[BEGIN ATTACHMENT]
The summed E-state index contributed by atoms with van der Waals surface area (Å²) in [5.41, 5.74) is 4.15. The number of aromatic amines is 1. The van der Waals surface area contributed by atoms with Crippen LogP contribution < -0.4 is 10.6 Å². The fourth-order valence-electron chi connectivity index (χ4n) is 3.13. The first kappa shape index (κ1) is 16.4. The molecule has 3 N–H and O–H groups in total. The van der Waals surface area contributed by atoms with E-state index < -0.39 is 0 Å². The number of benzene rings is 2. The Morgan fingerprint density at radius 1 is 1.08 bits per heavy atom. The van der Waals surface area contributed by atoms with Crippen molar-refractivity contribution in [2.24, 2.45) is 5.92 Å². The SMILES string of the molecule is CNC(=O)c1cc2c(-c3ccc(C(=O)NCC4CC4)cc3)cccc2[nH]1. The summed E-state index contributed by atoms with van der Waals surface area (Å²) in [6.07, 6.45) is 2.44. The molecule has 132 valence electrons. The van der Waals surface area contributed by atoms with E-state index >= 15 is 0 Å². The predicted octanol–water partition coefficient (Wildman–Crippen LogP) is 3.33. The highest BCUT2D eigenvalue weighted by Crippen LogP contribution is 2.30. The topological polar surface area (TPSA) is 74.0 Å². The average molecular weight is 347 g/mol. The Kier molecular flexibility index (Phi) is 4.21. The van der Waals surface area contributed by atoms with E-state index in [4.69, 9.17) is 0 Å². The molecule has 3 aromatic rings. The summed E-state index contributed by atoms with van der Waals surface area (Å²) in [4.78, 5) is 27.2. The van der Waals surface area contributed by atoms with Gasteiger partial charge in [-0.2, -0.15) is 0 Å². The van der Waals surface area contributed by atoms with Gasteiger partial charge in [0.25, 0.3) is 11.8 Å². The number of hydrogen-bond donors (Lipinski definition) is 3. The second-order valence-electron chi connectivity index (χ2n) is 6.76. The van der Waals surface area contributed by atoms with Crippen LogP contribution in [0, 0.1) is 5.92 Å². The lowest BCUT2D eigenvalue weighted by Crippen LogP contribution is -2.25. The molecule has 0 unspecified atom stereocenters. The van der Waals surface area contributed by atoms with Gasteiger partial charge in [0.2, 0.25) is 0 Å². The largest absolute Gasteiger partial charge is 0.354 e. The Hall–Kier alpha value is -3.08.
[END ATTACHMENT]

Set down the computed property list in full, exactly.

The summed E-state index contributed by atoms with van der Waals surface area (Å²) in [5.41, 5.74) is 4.15. The number of aromatic amines is 1. The van der Waals surface area contributed by atoms with Crippen LogP contribution < -0.4 is 10.6 Å². The fourth-order valence-electron chi connectivity index (χ4n) is 3.13. The first kappa shape index (κ1) is 16.4. The molecule has 3 N–H and O–H groups in total. The van der Waals surface area contributed by atoms with E-state index < -0.39 is 0 Å². The number of benzene rings is 2. The Morgan fingerprint density at radius 1 is 1.08 bits per heavy atom. The van der Waals surface area contributed by atoms with Crippen molar-refractivity contribution in [2.24, 2.45) is 5.92 Å². The SMILES string of the molecule is CNC(=O)c1cc2c(-c3ccc(C(=O)NCC4CC4)cc3)cccc2[nH]1. The summed E-state index contributed by atoms with van der Waals surface area (Å²) in [6.07, 6.45) is 2.44. The molecule has 132 valence electrons. The van der Waals surface area contributed by atoms with E-state index >= 15 is 0 Å². The predicted octanol–water partition coefficient (Wildman–Crippen LogP) is 3.33. The highest BCUT2D eigenvalue weighted by Crippen LogP contribution is 2.30. The topological polar surface area (TPSA) is 74.0 Å². The average molecular weight is 347 g/mol. The Kier molecular flexibility index (Phi) is 4.21. The van der Waals surface area contributed by atoms with E-state index in [4.69, 9.17) is 0 Å². The molecule has 3 aromatic rings. The summed E-state index contributed by atoms with van der Waals surface area (Å²) in [4.78, 5) is 27.2. The van der Waals surface area contributed by atoms with Gasteiger partial charge in [-0.2, -0.15) is 0 Å². The van der Waals surface area contributed by atoms with Gasteiger partial charge in [0.25, 0.3) is 11.8 Å². The number of hydrogen-bond donors (Lipinski definition) is 3. The second-order valence-electron chi connectivity index (χ2n) is 6.76. The van der Waals surface area contributed by atoms with Crippen LogP contribution in [0, 0.1) is 5.92 Å². The lowest BCUT2D eigenvalue weighted by Crippen LogP contribution is -2.25. The molecule has 0 unspecified atom stereocenters. The van der Waals surface area contributed by atoms with Gasteiger partial charge in [0.2, 0.25) is 0 Å². The largest absolute Gasteiger partial charge is 0.354 e. The Hall–Kier alpha value is -3.08.